Fear not, the renaming will not erase the Connellsville name from the field/stadium; it will crown it with its rightful legacy.

I have been told from John’s own lips that he would like to see this final realization of his dream before he dies. Connellsville has a bicentennial in the year 2006, and that would be an ideal moment in time to do this, but we must remember that this man is approaching 90, and waiting for the bicentennial would be a grievous mistake. I think this should be done prior to this July — for John’s birthday and the Woodruff Race.

I have secured, with John’s help, Olympic footage of his phenomenal race. Not an easy task, for the Olympic Committee does NOT part with Olympic footage. The film is in a bank vault, but I would see to its showing for this special event. I do not believe anyone in this town has ever seen John Woodruff’s race, and this is why I secured it for John’s and for my hometown.

I would entreat, too, that another Connellsville legend, Johnny Lujack, be honored in a similar fashion. It is my suggestion that the lane off Falcon Drive, leading into the senior high school be christened “Lujack Lane” with the senior high itself christened the “John Lujack Building.” It is quite common for individual buildings to be christened after great men. This building houses the twin of Lujack’s Heisman Trophy, and it was the site of the 1994 reunion of the 1941-1942 Coker Champions.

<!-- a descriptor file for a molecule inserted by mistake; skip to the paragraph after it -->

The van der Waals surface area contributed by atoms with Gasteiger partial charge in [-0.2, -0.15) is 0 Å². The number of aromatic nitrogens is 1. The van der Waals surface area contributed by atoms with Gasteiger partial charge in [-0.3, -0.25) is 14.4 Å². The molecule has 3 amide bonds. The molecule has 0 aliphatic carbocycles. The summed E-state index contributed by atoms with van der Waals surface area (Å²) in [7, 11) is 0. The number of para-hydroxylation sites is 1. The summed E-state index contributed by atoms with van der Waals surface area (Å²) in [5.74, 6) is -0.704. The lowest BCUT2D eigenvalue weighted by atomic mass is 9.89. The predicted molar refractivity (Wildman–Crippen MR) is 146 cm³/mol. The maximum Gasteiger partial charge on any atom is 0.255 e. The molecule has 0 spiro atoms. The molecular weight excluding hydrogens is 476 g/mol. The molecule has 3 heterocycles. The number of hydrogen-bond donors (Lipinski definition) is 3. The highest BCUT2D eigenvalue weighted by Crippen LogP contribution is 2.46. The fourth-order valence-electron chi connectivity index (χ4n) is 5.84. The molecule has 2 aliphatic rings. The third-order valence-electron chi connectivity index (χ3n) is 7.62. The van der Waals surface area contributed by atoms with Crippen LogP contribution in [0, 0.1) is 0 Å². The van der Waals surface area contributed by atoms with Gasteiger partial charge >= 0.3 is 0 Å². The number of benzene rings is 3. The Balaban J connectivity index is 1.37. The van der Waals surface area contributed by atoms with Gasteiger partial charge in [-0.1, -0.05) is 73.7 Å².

John Lujack, the “Connellsville Kid,” emerged from that Coker champion team to take over, his college sophomore year, as quarterback for Notre Dame, helping the Irish to three national titles and establishing a reputation for himself as one of the great T-formation signal-callers in college football history. In his initial start in 1943, he threw for two scores, ran for another, and intercepted to secure a 26-0 victory over Army. He spent nearly three years in the Navy, but returned in time to earn consensus All-American his junior and senior years, in 1946-47, when the “Fighting Irish” did not lose a game.

No slouch as a runner (he also played halfback as a sophomore), Lujack punted, as well — and probably made his greatest individual play on defense. As a junior, he finished third in the Heisman voting behind Army Glenn Davis. As a senior, he earned The Associated Press “Athlete of the Year” Award. Lujack played for four years for the Chicago Bears, leading the team in scoring each year, tying a record with eight interceptions as a rookie, throwing a record 468 yards in one game in 1949 — a new NFL record at the time — and playing in the NFL Pro Bowl his last two seasons. Lujack was an Irish backfield coach for two years following his retirement in 1952. He was elected to the National Football Hall of Fame in 1960, the youngest man ever to be elected. “But nothing compares with being honored in your hometown,” Lujack told me during our telephone interviews. I must share with you this Lujack quote as well: “Always give a hundred percent … then give another ten.”